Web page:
Neuroscience research shows that in order for communities to prosper, they must ensure that their youngest members – babies, children and teens – have the opportunity to develop healthy brains. While it’s often thought that people are born with a healthy brain, a brain is, in fact, built. Each and every interaction, from early childhood into adulthood, helps to shape the brain. Positive interactions with parents and caregivers are essential to help build a strong foundation. Negative experiences such as abuse, exposure to violence, neglect, poverty, and parental substance use or separation can derail brain development. In order to develop a healthy brain, we must first understand the essential parts of the brain that are responsible for healthy development.
When we can understand how the brain develops and how it works, we can further understand the impact that positive and negative interactions and trauma have on the brain.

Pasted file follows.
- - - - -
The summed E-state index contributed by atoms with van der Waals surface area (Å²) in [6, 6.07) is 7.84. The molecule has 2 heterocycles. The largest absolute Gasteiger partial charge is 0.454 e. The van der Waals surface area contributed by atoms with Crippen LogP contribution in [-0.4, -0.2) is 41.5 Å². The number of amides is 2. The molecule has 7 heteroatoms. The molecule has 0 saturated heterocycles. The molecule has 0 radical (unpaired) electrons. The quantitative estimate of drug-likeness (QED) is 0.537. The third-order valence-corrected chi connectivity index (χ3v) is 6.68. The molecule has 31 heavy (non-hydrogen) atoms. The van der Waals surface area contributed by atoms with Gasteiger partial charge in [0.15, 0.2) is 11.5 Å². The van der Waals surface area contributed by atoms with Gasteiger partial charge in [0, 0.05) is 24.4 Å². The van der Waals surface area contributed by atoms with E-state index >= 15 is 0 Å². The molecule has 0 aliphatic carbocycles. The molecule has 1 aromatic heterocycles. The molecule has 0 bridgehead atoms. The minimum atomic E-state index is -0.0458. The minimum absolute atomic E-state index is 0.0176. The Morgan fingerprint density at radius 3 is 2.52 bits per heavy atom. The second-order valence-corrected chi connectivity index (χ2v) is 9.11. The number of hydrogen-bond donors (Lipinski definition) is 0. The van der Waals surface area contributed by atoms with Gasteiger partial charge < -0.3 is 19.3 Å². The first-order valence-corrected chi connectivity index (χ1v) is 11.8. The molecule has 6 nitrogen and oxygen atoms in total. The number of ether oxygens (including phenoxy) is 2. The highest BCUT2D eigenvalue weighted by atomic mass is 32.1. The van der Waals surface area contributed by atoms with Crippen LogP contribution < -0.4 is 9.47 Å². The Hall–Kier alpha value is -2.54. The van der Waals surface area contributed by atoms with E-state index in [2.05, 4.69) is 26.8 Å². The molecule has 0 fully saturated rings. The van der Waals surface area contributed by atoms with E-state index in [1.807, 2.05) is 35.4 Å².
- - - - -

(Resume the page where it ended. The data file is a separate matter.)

The Frontal Lobe
The area located in the front of the brain is responsible for our executive functioning skills. These include:
- Speech and spoken word
The area in the middle of the brain helps to manage our memories and emotions. These include:
- Long-term memory
- Emotions that generate action (rage, panic and terror)
The base of the brain helps to manage our bodily functions and physical reflexes. These include:
- Bodily function (heart rate, temperature and respiration)
- Motor control
If the brain is underdeveloped or experiencing stress, parts of it can shut down. In these cases, the brain has to rely on different areas responsible for very different functions. This causes irrational emotional responses and irregular behavior. This may be the reason why some children, teens and adults exhibit dysregulated emotional behavior like acting out, fighting and noncompliance.
When all three parts of the brain are fully developed, a healthy brain is built, allowing youth the ability to manage stressful situations, interact well socially and exhibit good behavior. Communities, parents and caregivers can all ensure that children and teens have the opportunity to build healthy brains by having positive interactions with them, being a role model, providing guidance and creating a safe, nurturing environment in which they can grow.
Learn more about how Niles is helping to further neuroscience research by visiting www.kvc.org/brain.